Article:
Norman Conquest of 1066. The Verdend family lived in Buckinghamshire. Their name, however, is a reference to Verdun, Normandy, the family's place of residence prior to the Norman Conquest of England in 1066.
Early Origins of the Verdend family
Buckinghamshire where they were descended from Bertram de Verdun, a Norman baronial name from Verdun, near Avranches in Normandy, where they were descended form the Counts of Verdun, and came to England in 1066 and was granted Farnham Royal in that shire. Tradition has it that on the day of the Coronation of William I, he provided a glove for the King's right hand. In 1095 he served as Sheriff of York. He also held lands in what is now known as Alveton or Alton in Staffordshire.
"The living [of Alveton], before the Reformation, was connected with the abbey of Croxden, to which the benefice was attached by Bertram de Verdun of Alton Castle, in 1176, after he had founded the abbey. The ruins of the castle still remain, on the summit of a rock 300 feet above the bed of the Churnet." CITATION[CLOSE]
Early History of the Verdend family
Another 201 words (14 lines of text) covering the years 1184, 1839, 1780, 1870, 1770 and 1780 are included under the topic Early Verdend History in all our PDF Extended History products and printed products wherever possible.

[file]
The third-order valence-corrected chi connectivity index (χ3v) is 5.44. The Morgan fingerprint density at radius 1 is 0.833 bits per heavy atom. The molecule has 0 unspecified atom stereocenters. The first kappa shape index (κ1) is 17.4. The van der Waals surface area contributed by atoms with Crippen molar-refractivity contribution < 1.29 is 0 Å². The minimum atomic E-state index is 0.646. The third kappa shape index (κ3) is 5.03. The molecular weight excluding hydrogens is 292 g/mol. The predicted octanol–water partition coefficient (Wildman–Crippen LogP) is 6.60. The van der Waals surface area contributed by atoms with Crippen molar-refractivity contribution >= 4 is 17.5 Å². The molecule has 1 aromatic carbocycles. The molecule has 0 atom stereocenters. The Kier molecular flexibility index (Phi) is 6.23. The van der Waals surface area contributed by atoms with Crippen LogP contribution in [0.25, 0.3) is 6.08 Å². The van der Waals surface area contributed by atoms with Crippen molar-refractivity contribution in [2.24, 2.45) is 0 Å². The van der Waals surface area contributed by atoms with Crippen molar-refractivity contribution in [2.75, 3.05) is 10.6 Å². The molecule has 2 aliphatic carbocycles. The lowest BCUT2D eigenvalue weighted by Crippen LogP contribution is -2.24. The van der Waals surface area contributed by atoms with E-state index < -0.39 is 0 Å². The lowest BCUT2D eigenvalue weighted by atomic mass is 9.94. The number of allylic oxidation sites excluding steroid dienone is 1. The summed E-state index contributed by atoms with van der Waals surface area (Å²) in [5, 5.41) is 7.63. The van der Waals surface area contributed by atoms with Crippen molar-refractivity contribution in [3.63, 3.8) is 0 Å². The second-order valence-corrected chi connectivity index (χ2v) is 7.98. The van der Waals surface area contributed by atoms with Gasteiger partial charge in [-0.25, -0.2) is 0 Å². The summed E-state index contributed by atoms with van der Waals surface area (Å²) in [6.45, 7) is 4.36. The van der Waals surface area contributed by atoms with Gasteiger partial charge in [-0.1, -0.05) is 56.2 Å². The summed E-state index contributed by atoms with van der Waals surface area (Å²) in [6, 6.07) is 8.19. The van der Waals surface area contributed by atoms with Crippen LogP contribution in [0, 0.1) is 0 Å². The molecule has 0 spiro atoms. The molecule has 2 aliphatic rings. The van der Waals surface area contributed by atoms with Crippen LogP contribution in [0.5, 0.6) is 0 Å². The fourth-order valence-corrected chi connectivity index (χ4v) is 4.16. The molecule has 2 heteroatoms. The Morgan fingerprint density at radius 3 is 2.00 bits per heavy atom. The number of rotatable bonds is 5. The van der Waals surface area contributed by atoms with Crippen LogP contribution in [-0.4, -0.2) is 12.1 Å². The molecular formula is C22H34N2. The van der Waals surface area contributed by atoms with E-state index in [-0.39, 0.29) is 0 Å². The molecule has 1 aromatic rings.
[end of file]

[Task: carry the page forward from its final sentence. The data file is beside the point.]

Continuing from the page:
Verdend Spelling Variations
Spelling variations were common, even among the names of the most literate people. Known variations of the Verdend family name include Verdon, Verdan, Verdin, Verdun and others.
Early Notables of the Verdend family (pre 1700)
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Migration of the Verdend family to Ireland
Some of the Verdend family moved to Ireland, but this topic is not covered in this excerpt.
Another 140 words (10 lines of text) about their life in Ireland is included in all our PDF Extended History products and printed products wherever possible.
Migration of the Verdend family to the New World and Oceana
To escape the political and religious chaos of this era, thousands of English families began to migrate to the New World in search of land and freedom from religious and political persecution. The passage was expensive and the ships were dark, crowded, and unsafe; however, those who made the voyage safely were encountered opportunities that were not available to them in their homeland. Many of the families that reached the New World at this time went on to make important contributions to the emerging nations of the United States and Canada. Research into various historical records has revealed some of first members of the Verdend family to immigrate North America: Richard Verdin settled in Virginia in 1655; Richard Verdan settled in Philadelphia in 1872.
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